It’s here. I’ve finally hit the “mid-twenties mark.”
I celebrated my 25th birthday in Venice, which was magical. Eating pasta Bolognese while overlooking the Grand Canal is a moment that I’ll probably refer to for the rest of my life.
“When I was 25, I was wearing a fedora hat and feeding a stray dog bread while looking at Ponte di Rialto …”
I feel like every time I travel, I talk about how my life has been changed forever. This time was no exception, but that deserves it’s own post which will come later; mainly because my sweet grandpa Stanley accompanied me and we spent 14 days traveling through Germany, Austria and Italy.
But I digress.
You know how those more experienced will tell you what to expect for your upcoming birthday?
12? She will grow like a weed!
23? You’ll experience your first hangover.
The day I turned 30, my metabolism changed over night!
At 40, you may have your first mid-life crisis, and you’ll lose your vision at the same time. So splendid!
What about 25? Nothing. It’s the middle child of birthdays. It’s passive; it’s just there. You aren’t changing the world and you aren’t settling down, but you’re just living. It’s not as exciting as 21, and not as dreadful as 30.
So, here I am writing to tell you that things will change. You may not wake up with an epiphany or a crease in your forehead, but day after day you will notice things are marginally different.
You will notice that people are moving on.
One day I woke up and realized that the people that I held near and dear to my heart just weren’t as close as they used to be. Instead of feeling every heart beat and ache together like we used to, we all have found our own path in the world. Group texts of everyone sharing horrid first-date stories have diminished and, instead, are filled with individual tales of dating, wedding dress shopping and traveling. Wednesday nights that were once dedicated to wine and figuring out how to get a promotion are now filled with receptions and work events. Instead of complaining about our jobs, we now actually fit in and are most likely the root of frustration with those our junior. I was so busy fulfilling my own life that I didn’t stop to realize that my friends were doing the exact same thing.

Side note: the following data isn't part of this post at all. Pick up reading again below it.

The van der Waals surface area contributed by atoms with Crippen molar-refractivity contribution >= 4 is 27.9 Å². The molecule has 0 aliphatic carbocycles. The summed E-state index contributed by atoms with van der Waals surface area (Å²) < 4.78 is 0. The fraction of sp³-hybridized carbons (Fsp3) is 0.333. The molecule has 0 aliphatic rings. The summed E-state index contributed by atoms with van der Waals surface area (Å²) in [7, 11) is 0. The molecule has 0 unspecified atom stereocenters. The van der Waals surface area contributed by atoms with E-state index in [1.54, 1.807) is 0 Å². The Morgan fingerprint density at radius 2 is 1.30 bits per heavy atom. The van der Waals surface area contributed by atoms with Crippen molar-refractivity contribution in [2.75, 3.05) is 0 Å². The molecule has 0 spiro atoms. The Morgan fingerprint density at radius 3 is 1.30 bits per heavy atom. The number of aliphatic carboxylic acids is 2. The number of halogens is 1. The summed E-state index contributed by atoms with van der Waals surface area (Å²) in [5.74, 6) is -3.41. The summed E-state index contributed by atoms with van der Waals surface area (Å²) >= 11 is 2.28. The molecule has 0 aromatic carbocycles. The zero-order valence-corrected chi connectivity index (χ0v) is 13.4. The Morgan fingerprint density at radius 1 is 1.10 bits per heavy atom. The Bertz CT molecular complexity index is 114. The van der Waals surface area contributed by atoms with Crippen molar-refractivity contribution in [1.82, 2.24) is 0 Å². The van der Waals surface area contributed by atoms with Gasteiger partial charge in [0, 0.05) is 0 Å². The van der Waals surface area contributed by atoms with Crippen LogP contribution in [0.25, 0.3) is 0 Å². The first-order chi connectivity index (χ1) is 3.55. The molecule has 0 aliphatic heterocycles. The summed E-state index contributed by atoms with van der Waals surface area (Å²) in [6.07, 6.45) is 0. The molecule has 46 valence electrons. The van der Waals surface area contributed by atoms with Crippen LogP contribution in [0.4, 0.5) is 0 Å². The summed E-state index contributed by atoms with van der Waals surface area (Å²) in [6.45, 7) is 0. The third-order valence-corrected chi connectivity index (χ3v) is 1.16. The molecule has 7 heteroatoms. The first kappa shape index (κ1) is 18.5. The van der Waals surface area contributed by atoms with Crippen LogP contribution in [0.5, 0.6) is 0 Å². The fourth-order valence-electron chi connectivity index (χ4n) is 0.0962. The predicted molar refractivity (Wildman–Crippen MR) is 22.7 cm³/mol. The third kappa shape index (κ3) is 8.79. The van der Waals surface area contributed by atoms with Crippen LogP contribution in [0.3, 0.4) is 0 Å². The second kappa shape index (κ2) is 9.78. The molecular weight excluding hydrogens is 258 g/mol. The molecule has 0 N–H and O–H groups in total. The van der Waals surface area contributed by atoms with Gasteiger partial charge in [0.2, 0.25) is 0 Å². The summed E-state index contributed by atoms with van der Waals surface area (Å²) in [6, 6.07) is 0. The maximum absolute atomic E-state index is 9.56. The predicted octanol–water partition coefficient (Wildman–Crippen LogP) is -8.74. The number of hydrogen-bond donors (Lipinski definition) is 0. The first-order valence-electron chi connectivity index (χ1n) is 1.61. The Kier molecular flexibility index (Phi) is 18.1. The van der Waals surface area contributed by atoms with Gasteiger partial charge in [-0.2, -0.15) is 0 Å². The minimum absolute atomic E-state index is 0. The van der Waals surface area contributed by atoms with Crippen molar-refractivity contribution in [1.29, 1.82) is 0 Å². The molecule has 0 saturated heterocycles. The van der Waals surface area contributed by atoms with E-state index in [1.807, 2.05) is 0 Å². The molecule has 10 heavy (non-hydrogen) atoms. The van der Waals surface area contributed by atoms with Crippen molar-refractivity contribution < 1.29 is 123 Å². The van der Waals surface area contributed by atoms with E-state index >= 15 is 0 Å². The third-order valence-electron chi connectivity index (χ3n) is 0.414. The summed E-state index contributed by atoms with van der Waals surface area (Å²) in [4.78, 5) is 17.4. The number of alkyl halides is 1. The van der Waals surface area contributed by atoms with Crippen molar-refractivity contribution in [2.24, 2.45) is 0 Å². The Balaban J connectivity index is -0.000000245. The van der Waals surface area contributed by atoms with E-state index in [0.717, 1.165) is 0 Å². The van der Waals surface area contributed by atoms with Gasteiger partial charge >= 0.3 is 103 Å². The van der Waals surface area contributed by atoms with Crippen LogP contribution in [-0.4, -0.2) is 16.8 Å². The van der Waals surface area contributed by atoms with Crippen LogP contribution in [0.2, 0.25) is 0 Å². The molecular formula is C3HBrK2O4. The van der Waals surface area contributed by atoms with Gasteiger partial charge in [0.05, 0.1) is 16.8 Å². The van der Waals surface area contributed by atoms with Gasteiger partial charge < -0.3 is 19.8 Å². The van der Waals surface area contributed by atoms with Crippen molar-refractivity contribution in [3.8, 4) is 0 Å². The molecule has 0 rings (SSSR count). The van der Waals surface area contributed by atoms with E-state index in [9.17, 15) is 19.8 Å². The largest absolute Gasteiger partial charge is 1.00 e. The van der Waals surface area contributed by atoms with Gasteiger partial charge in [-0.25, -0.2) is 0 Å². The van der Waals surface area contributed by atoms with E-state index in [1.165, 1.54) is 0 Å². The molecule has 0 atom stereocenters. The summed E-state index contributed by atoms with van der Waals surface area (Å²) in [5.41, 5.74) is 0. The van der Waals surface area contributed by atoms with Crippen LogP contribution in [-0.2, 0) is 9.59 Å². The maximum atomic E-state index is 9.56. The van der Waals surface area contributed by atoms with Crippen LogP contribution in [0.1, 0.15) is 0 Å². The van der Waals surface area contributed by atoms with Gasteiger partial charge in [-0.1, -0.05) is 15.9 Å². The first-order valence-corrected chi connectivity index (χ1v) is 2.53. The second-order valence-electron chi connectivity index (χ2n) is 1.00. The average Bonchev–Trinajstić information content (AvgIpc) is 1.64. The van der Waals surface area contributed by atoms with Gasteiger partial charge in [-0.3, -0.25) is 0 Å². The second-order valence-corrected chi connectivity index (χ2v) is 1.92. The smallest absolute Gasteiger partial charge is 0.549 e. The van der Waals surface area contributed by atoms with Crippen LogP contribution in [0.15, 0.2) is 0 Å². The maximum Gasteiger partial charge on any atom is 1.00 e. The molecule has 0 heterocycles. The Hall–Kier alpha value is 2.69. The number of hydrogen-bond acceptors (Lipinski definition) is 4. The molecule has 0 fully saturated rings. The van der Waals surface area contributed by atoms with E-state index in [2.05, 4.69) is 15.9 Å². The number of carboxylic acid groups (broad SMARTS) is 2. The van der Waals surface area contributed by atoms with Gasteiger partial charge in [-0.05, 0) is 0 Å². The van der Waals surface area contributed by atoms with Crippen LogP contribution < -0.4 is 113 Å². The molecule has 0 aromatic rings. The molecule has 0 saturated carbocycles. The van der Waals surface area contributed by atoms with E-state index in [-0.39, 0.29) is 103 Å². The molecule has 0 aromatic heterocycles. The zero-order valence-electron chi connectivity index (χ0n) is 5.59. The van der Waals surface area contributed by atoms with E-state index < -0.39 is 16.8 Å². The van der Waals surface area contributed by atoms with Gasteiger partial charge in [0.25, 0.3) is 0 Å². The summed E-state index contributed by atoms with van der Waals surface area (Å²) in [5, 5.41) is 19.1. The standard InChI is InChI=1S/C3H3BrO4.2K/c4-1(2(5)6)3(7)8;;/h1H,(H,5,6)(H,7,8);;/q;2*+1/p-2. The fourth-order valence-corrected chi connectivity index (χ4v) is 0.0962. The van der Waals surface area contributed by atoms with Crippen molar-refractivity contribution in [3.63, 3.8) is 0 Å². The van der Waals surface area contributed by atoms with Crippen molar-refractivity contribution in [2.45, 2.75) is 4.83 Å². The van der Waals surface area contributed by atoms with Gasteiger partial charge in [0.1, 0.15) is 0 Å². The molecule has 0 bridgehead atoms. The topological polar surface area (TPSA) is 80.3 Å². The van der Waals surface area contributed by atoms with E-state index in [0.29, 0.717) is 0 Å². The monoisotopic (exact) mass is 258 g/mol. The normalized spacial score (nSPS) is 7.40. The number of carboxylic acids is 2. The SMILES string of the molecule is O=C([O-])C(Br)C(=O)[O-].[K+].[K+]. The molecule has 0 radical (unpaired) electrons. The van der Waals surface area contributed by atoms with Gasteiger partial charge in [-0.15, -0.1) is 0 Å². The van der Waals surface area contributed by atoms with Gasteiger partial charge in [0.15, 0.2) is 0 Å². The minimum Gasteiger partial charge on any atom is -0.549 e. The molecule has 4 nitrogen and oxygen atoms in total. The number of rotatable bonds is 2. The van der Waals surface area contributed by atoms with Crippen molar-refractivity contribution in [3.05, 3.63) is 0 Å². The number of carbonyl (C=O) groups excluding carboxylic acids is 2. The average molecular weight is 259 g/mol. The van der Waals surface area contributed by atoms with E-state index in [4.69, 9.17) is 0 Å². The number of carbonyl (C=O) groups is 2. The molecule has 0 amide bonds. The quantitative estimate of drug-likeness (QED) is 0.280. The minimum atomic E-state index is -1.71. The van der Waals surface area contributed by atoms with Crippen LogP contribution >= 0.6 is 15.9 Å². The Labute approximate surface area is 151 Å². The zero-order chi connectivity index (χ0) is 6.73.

It’s a strange feeling to one day realize that while everyone was diligently moving, things ended up a bit rattled and aren’t fitting together just like they used to. You’re not going to fully understand why your friends are so invested in their job or love life and they aren’t going to understand why you aren’t devoted to the things they find important.
So while this may seem disheartening, it is also OK.
The shift from being an early-twenty-year-old to a semi-functioning adult is so gradual that you may not realize it until you meticulously look at each detail that got you from point A to point B. Like riding in a hot air balloon, you see what is behind you, but you’re not exactly sure where you’re going to land. And that is part of the excitement.